June 15th, 2009
06:00 PM ET

CIA Director: Cheney almost wishing for terror attack

FROM CNN's Jack Cafferty:

CIA Director Leon Panetta says it's almost as if former vice president Dick Cheney is wishing for another terror attack on the U.S. in order to make his point. Panetta tells The New Yorker that Cheney "smells some blood in the water" on the issue of national security.

Cafferty: Cheney has been a very vocal critic of Obama.

He suggests Cheney's actions are like "gallows politics" and also calls it "dangerous politics."

Dick Cheney - whom we barely saw or heard from for eight years - has been a very vocal critic of President Obama these past few months... especially when it comes to national security. He has said that the new president is making the U.S. less safe by rolling back Bush era policies.

Cheney has criticized President Obama for ordering the closing of the Guantanamo Bay prison and for stopping the use of enhanced interrogation techniques. In a speech last month, Cheney called some of Obama's decisions "unwise in the extreme."

And guess what? Cheney's carping may be working. A CNN/Opinion Research Corporation poll taken last month shows Cheney's favorable rating at 37-percent - that was up from 29-percent when he and President Bush left office in January. Go figure.

In response to Panetta's comments, Cheney says: "I hope my old friend Leon was misquoted. The important thing is whether the Obama administration will continue the policies that have kept us safe for the last eight years."

Here’s my question to you: CIA Director Leon Panetta says it's "almost as if" Dick Cheney is wishing for another terrorist attack on the U.S. Do you agree?

Interested to know which ones made it on air?


Filed under: CIA • Dick Cheney • Leon Panetta
June 15th, 2009
05:00 PM ET

Will health care reform pass Congress this year?

FROM CNN's Jack Cafferty:

The battle over health care reform looks to be an uphill one for President Obama. The president was in Chicago today, asking skeptical doctors to get behind his plan to overhaul the system - calling it a "ticking time bomb" for the budget that could force the U.S. to go the way of GM.

Mr. Obama swung out at critics - calling them naysayers and fear mongerers... and warned interest groups not to paint his efforts as socialized medicine.

For the first time, Mr. Obama said publicly this overhaul could cost $1 trillion over 10 years; he says that's "real money," but that it's less than what the U.S. is projected to spend on the Iraq War.

The president wants a new public program that would compete with private insurers; it would help cover the 46 million uninsured Americans. He doesn't want to do away with privately owned plans.

But Republicans are accusing the president of pushing a government takeover of health care.

And even members of the president's own party don't think health care reform can make it through Congress. Kent Conrad - Chairman of the Senate Budget Committee - says there aren't enough votes for the public option. Conrad says they're also going to have to attract some Republicans along with holding onto all of the Democrats.

Even though there are big questions about how to pay for all this, Conrad says the country can't afford not to change the system.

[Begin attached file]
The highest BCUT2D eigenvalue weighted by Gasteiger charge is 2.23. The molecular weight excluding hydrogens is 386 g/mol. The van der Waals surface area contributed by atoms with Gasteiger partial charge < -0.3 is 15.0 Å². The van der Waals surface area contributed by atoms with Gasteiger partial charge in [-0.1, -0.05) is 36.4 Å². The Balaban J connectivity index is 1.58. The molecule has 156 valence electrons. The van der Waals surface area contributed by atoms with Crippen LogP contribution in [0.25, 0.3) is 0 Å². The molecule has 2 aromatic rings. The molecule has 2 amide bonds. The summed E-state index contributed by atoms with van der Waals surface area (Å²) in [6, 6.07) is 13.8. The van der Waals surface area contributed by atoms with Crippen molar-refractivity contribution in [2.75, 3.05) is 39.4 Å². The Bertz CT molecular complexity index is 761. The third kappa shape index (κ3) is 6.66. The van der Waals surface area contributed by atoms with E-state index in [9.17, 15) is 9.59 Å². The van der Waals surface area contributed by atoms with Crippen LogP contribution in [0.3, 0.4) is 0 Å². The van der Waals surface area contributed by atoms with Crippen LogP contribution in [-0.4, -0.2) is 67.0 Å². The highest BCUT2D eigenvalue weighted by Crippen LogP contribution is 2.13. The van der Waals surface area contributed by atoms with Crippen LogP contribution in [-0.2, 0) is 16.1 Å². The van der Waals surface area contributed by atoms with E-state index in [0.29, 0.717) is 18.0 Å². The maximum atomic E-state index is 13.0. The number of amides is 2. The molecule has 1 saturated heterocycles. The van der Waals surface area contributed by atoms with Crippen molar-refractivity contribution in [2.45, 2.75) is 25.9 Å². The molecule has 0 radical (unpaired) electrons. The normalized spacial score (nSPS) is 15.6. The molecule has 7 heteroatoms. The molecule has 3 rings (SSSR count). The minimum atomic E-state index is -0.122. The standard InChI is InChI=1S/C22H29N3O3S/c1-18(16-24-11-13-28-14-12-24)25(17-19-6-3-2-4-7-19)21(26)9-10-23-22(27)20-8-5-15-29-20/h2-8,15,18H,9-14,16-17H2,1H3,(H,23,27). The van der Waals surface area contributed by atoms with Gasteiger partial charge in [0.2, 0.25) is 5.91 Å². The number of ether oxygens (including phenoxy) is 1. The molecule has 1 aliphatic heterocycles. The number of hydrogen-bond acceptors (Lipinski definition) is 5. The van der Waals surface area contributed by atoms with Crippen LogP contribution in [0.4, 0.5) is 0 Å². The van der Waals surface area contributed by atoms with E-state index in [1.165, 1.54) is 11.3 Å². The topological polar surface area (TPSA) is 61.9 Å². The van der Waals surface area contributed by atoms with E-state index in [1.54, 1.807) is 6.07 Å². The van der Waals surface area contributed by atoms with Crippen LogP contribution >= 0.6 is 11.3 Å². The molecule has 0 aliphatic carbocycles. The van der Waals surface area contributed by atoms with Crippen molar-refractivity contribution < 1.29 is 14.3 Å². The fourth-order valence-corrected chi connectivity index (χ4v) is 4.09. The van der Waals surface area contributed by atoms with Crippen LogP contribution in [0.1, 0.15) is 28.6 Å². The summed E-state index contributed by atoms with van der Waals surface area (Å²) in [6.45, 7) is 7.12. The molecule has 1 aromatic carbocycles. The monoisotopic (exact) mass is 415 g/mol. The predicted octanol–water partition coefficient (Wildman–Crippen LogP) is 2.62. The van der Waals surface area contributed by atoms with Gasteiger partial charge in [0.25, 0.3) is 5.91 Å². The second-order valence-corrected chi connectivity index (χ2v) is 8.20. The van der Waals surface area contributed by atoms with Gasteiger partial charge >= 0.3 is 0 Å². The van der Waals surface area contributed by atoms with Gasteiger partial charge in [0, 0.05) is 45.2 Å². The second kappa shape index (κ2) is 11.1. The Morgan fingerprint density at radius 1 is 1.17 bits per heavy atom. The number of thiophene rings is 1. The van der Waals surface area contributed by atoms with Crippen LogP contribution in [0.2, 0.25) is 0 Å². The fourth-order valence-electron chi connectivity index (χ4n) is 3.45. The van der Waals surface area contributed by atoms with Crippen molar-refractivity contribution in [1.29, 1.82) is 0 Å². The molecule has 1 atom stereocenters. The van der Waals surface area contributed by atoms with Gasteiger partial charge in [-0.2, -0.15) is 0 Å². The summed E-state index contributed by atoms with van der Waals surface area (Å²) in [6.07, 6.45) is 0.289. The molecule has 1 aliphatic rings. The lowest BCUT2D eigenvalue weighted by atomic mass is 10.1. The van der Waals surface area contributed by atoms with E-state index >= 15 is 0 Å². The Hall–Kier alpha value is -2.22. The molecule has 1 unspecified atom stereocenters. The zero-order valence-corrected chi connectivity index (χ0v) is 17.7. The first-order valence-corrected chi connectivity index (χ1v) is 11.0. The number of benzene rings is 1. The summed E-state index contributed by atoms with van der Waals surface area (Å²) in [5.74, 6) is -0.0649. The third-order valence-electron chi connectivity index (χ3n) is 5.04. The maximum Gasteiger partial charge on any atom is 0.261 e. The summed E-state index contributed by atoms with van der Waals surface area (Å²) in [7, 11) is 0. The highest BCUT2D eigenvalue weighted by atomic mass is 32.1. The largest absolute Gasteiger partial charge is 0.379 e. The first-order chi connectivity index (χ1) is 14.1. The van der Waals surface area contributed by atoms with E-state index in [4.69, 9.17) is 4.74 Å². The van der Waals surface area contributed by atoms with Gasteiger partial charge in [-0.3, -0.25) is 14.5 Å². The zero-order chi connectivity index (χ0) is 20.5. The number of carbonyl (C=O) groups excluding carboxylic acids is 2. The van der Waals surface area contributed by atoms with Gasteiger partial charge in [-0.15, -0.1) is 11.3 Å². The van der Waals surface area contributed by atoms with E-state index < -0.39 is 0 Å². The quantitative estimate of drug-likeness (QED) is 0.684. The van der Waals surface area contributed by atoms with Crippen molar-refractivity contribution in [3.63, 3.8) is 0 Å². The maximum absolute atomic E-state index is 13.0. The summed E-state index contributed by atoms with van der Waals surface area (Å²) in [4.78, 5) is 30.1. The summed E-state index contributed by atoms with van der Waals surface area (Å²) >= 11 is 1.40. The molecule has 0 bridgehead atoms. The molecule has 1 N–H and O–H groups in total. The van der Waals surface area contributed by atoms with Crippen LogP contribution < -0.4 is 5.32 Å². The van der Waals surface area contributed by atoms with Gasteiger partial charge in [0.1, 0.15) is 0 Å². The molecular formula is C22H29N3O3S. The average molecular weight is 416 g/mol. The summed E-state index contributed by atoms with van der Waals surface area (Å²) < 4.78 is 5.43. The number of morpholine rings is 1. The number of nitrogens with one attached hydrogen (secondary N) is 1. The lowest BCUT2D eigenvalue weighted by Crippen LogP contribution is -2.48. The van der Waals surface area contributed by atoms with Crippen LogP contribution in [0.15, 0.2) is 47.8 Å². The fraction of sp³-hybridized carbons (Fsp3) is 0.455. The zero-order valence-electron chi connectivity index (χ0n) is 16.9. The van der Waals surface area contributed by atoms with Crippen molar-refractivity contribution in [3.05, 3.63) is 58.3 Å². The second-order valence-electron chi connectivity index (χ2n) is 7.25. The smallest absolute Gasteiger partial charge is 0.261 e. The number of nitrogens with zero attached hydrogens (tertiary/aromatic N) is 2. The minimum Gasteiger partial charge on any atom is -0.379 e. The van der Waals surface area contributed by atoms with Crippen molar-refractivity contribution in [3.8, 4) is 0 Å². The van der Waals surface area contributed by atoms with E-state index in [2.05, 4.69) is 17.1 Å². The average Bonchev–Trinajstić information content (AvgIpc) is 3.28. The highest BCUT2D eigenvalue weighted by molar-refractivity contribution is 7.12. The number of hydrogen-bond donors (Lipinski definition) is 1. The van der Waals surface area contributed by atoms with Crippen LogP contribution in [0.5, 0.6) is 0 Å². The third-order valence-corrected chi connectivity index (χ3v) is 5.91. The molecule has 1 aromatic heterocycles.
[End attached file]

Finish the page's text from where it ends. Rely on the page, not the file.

Here’s my question to you: Do you think health care reform will pass Congress this year?

Interested to know which ones made it on air?


Filed under: Congress • Health care
June 15th, 2009
04:00 PM ET

Were Iran's elections honest?


Iranian supporters of defeated presidential candidate Mir Hossein Mousavi take part in a rally in Tehran. (PHOTO CREDIT: BEHROUZ MEHRI/AFP/Getty Images)

FROM CNN's Jack Cafferty:

A lot of people aren't buying the outcome of Iran's elections, which had President Mahmoud Ahmadinejad winning with more than 62 percent of the vote.

Vice President Joe Biden says there's some "real doubt" about the results.

Experts point to many reasons why the elections could have been rigged: There is no independent monitoring, many voters are illiterate and officials help them fill in their paper ballots. There are also no booths, so all of the voting is done in public.

According to the official results - Ahmadinejad won in all regions of the country and among all classes and ages - which is highly unlikely. For example, Ahmadinejad won in cities where he is unpopular; and the opposition leader, Mir Hossein Moussavi, lost among his own ethnic group. Also, there were 40 million votes cast and just two hours after the polls closed, Ahmadinejad's victory was announced. In Iran there are no machines. All the votes have to be hand counted.

Moussavi's supporters have taken to the streets to protest the results - often clashing with police. Iranian media have mostly ignored the protests and international journalists were prevented from covering them. Some reporters have been arrested and others beaten by police.

All this was apparently enough for Iran's supreme leader Ayatollah Khamenei to allow an investigation into allegations of ballot fraud. A group of top clerics and judges is expected to issue its findings within 10 days.

Here's my question to you: Do you believe Iran's elections were honest?

Interested to know which ones made it on air?


Filed under: Iran